More information

For more about children's dental health, visit the U.S. National Library of Medicine.

SOURCES: Inyang Isong, M.D., instructor in pediatrics, Massachusetts General Hospital, Boston; Burton L. Edelstein, D.D.S., M.P.H., professor of dentistry, health policy and management, Columbia University, New York City, and president, Children's Dental Health Project, Washington, D.C.; August 2012, Pediatrics


'/>"/>
Copyright©2012 ScoutNews,LLC.
All rights reserved  

Related medicine news :

1. Racial make-up of community impacts obesity risk
2. UC Irvine study finds racial, economic disparities in ovarian cancer care, survival
3. Parents Key to Whether Kids Get Enough Exercise, Studies Find
4. Keeping Kids Safe on Roller Coasters and Other Thrill Rides
5. Study: Kids with behavior problems, disabilities bullied more, more likely to bully others
6. Kids Born Even a Little Early Have Lower School Scores: Study
7. Family History of Schizophrenia, Bipolar Disorder May Up Kids Risk for Autism
8. Spanking Batters Kids Mental Health: Study
9. Job Worries for Parents May Mean Poorer Nutrition for Kids
10. Limited Radiation May Help Some Kids With Lymphoma
11. More Vigilance Needed to Protect Kids With Food Allergies
Post Your Comments:
*Name:
*Comment:
*Email:
Related Image:
Racial Gap in Kids' Dental Care Vanishing: Study
(Date:10/10/2019)... ... , ... AltMed Florida , one of the fastest growing Medical Marijuana ... opening of its second MÜV™ Medical Cannabis Dispensary on the First Coast – scheduled ... Beach. , Located at Beach Plaza Shopping Center at the corner of Beach Boulevard ...
(Date:10/8/2019)... ... 2019 , ... Safe Harvest soups in glass jars launch ... Roundy’s, Smiths and Dillons. , Safe Harvest reinvented classic soup recipes to make ... fresh taste is paramount for us,” says Bryan Boches, co-founder of Safe Catch. ...
(Date:10/8/2019)... , ... October 08, 2019 , ... Dr. Amir HagShenas ... in San Jose, CA experience relief from this common and treatable condition. Dr. HagShenas’ ... to save adults from living with uncomfortable symptoms, including tender and bleeding gums, and ...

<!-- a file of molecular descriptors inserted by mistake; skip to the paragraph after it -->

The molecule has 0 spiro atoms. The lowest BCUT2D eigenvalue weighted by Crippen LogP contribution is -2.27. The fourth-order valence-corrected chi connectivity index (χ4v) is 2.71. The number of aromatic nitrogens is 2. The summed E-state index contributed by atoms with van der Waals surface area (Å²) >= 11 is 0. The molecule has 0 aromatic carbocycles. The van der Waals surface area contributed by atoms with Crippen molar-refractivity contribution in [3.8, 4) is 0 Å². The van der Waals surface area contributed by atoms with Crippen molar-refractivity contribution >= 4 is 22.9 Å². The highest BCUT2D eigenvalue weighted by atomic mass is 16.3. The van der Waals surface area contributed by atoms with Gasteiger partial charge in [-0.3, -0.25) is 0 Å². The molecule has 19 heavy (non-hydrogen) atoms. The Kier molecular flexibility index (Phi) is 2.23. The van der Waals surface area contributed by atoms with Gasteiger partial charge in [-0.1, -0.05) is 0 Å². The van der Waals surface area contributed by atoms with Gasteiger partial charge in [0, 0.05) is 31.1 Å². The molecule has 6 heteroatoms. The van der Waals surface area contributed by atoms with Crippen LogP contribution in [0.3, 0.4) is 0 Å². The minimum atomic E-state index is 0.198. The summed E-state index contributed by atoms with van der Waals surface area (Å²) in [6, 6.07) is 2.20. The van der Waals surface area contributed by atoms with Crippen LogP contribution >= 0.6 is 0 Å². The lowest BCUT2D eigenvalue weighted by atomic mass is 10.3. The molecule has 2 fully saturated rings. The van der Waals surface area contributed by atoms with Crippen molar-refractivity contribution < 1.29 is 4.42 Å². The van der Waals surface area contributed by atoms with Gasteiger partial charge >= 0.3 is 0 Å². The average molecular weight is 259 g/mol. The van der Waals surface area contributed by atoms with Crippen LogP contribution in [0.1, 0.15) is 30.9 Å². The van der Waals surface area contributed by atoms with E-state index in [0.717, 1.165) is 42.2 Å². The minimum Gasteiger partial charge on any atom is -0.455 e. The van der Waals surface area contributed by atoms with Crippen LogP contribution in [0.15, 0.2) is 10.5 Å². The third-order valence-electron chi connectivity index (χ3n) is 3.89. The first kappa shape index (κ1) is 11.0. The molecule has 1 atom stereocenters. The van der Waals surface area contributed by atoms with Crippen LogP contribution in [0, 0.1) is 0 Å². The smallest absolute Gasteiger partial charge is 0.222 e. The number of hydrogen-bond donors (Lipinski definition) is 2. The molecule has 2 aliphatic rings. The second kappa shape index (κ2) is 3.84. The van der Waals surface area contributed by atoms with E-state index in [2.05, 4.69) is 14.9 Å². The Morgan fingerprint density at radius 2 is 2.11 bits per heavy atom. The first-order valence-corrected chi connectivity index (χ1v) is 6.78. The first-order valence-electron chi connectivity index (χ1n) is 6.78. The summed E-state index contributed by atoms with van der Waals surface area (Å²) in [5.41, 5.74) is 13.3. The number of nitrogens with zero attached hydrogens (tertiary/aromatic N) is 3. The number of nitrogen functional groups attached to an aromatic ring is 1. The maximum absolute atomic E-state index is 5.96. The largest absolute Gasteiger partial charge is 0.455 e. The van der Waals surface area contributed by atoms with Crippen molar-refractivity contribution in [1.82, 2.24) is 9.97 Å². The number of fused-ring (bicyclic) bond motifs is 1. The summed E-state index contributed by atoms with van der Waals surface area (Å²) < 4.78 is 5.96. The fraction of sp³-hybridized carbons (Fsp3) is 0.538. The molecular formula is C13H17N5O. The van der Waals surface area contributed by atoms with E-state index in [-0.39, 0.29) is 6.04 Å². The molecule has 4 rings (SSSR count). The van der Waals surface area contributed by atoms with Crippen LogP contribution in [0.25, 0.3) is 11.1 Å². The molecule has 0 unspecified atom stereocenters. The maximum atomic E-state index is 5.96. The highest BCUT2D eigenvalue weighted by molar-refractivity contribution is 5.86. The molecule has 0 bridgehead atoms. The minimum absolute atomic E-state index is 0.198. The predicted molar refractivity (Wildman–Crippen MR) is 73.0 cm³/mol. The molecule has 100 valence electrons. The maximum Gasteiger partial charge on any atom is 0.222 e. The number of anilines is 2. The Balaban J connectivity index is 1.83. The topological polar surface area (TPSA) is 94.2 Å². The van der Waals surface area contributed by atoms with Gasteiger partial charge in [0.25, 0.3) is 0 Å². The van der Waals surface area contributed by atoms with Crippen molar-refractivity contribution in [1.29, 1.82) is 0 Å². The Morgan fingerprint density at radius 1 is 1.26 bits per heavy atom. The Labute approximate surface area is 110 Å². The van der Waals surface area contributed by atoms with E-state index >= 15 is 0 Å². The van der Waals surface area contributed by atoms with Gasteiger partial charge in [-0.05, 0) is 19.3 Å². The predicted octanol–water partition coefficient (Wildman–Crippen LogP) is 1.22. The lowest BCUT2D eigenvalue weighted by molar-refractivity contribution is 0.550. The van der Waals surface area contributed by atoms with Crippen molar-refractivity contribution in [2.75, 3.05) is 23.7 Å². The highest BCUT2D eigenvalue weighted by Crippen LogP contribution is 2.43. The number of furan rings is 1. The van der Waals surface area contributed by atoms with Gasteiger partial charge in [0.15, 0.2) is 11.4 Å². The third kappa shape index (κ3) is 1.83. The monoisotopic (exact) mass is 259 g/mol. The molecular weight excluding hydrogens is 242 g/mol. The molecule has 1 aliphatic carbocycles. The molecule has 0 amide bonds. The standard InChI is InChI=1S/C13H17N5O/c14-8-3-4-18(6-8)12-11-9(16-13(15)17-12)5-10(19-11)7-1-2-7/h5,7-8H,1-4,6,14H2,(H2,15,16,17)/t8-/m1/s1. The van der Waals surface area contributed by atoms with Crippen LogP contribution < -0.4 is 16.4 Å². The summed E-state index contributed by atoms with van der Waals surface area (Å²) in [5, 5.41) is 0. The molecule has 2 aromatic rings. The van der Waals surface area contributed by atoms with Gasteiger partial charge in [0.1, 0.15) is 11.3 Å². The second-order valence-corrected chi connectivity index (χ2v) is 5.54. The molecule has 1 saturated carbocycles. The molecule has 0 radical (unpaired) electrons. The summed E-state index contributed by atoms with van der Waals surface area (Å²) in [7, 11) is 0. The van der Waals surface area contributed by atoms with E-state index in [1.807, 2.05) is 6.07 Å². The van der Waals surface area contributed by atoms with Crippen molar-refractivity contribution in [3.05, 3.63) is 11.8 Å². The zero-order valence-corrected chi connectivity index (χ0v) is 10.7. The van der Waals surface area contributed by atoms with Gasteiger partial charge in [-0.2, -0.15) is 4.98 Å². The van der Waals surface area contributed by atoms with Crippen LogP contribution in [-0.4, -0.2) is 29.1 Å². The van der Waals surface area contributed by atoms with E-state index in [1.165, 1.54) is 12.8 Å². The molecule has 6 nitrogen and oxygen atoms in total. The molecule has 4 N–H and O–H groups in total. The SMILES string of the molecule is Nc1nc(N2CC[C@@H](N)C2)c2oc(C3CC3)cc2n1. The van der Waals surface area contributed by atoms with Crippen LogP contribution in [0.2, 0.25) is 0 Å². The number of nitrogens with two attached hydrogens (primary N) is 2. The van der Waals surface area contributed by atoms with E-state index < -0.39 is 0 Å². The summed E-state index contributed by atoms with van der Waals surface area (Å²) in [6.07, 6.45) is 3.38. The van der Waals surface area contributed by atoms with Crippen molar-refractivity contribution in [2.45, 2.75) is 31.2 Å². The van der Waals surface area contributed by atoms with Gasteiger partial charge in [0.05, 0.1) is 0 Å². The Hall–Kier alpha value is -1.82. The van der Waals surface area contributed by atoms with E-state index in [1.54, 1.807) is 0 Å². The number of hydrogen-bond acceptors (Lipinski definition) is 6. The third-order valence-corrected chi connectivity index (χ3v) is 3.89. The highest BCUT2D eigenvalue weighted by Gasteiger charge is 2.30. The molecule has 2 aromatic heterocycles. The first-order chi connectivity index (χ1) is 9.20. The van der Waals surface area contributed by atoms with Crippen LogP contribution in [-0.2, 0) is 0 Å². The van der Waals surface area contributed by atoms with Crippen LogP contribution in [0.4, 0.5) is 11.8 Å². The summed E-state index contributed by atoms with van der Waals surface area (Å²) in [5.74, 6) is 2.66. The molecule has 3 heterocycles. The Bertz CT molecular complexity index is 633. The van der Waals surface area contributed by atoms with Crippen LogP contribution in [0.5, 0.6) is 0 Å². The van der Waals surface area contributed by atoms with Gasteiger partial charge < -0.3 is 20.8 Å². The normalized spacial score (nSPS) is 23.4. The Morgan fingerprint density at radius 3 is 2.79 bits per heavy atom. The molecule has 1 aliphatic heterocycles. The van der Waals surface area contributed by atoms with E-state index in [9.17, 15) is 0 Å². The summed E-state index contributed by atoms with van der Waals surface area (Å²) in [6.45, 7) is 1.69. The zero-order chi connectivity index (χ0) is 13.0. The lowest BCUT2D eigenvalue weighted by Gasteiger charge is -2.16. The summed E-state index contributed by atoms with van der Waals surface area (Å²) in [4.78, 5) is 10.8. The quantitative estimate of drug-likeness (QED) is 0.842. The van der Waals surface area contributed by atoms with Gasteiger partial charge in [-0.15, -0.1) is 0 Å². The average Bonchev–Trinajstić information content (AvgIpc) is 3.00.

(Date:10/8/2019)... ... October 08, 2019 , ... PotentiaMetrics, an Austin, TX based ... Chief Medical Officer. Dr. Henderson will be responsible for the development and management ... served as Chair of both the Informatics Governance and the Inpatient Clinical Informatics ...
(Date:10/8/2019)... ... ... Smile Brands Inc. has been named one of the happiest companies in the ... support organization with nearly 440 affiliated practices across 18 states, has a deeply rooted ... is the latest in a series of accolades the company has received ...
Breaking Medicine News(10 mins):
(Date:10/15/2019)... , ... October 14, 2019 ... ... LP2 linearity and calibration verification kit, for Roche cobas® analyzers, Order No. ... Apolipoprotein B (Apo-B). Each VALIDATE® LP2 kit, liquid, ready-to-use, and prepared ...
(Date:10/15/2019)... ... October 14, 2019 , ... An October 4 article on ... correlation between tooth loss and heart disease. The researchers found that individuals between 40 ... of also having heart-related problems, compared to just seven percent for those who never ...
(Date:10/11/2019)... ... October 11, 2019 , ... ... 13, 2019, to recognize the dedication, compassion and quality patient outcomes achieved by ... providing a unique and vital link between patients, providers and payers to improve ...
Breaking Medicine Technology: